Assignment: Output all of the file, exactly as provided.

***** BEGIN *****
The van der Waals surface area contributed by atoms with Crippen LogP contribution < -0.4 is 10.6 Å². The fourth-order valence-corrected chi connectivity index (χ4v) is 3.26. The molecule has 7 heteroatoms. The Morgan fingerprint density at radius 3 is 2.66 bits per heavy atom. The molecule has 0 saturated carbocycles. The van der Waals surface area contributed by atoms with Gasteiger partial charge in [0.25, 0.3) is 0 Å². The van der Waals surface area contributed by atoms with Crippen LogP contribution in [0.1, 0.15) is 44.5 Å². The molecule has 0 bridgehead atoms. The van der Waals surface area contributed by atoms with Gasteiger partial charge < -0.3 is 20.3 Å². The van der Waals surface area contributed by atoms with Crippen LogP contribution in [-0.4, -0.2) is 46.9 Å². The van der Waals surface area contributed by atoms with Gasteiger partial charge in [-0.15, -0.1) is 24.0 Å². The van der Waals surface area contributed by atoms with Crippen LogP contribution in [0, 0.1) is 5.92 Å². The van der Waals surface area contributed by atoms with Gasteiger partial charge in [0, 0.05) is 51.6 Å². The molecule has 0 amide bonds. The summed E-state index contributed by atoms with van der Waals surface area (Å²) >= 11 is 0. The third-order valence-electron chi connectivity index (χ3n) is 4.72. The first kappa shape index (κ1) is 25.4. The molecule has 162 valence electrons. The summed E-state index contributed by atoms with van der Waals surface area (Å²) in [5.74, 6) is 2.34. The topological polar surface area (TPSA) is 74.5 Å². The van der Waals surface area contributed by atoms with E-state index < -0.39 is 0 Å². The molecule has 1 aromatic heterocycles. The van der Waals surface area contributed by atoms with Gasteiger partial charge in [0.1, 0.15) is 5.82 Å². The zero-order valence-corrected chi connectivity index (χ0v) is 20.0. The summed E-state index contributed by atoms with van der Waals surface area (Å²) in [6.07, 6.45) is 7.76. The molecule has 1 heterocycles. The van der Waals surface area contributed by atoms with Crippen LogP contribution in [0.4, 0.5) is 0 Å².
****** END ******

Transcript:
The van der Waals surface area contributed by atoms with Crippen LogP contribution < -0.4 is 10.6 Å². The fourth-order valence-corrected chi connectivity index (χ4v) is 3.26. The molecule has 7 heteroatoms. The Morgan fingerprint density at radius 3 is 2.66 bits per heavy atom. The molecule has 0 saturated carbocycles. The van der Waals surface area contributed by atoms with Gasteiger partial charge in [0.25, 0.3) is 0 Å². The van der Waals surface area contributed by atoms with Crippen LogP contribution in [0.1, 0.15) is 44.5 Å². The molecule has 0 bridgehead atoms. The van der Waals surface area contributed by atoms with Gasteiger partial charge < -0.3 is 20.3 Å². The van der Waals surface area contributed by atoms with Crippen LogP contribution in [-0.4, -0.2) is 46.9 Å². The van der Waals surface area contributed by atoms with Gasteiger partial charge in [-0.15, -0.1) is 24.0 Å². The van der Waals surface area contributed by atoms with Crippen LogP contribution in [0, 0.1) is 5.92 Å². The van der Waals surface area contributed by atoms with Gasteiger partial charge in [0, 0.05) is 51.6 Å². The molecule has 0 amide bonds. The summed E-state index contributed by atoms with van der Waals surface area (Å²) >= 11 is 0. The third-order valence-electron chi connectivity index (χ3n) is 4.72. The first kappa shape index (κ1) is 25.4. The molecule has 162 valence electrons. The summed E-state index contributed by atoms with van der Waals surface area (Å²) in [5.74, 6) is 2.34. The topological polar surface area (TPSA) is 74.5 Å². The van der Waals surface area contributed by atoms with E-state index < -0.39 is 0 Å². The molecule has 1 aromatic heterocycles. The van der Waals surface area contributed by atoms with Gasteiger partial charge in [0.1, 0.15) is 5.82 Å². The zero-order valence-corrected chi connectivity index (χ0v) is 20.0. The summed E-state index contributed by atoms with van der Waals surface area (Å²) in [6.07, 6.45) is 7.76. The molecule has 1 heterocycles. The van der Waals surface area contributed by atoms with Crippen LogP contribution in [0.4, 0.5) is 0 Å².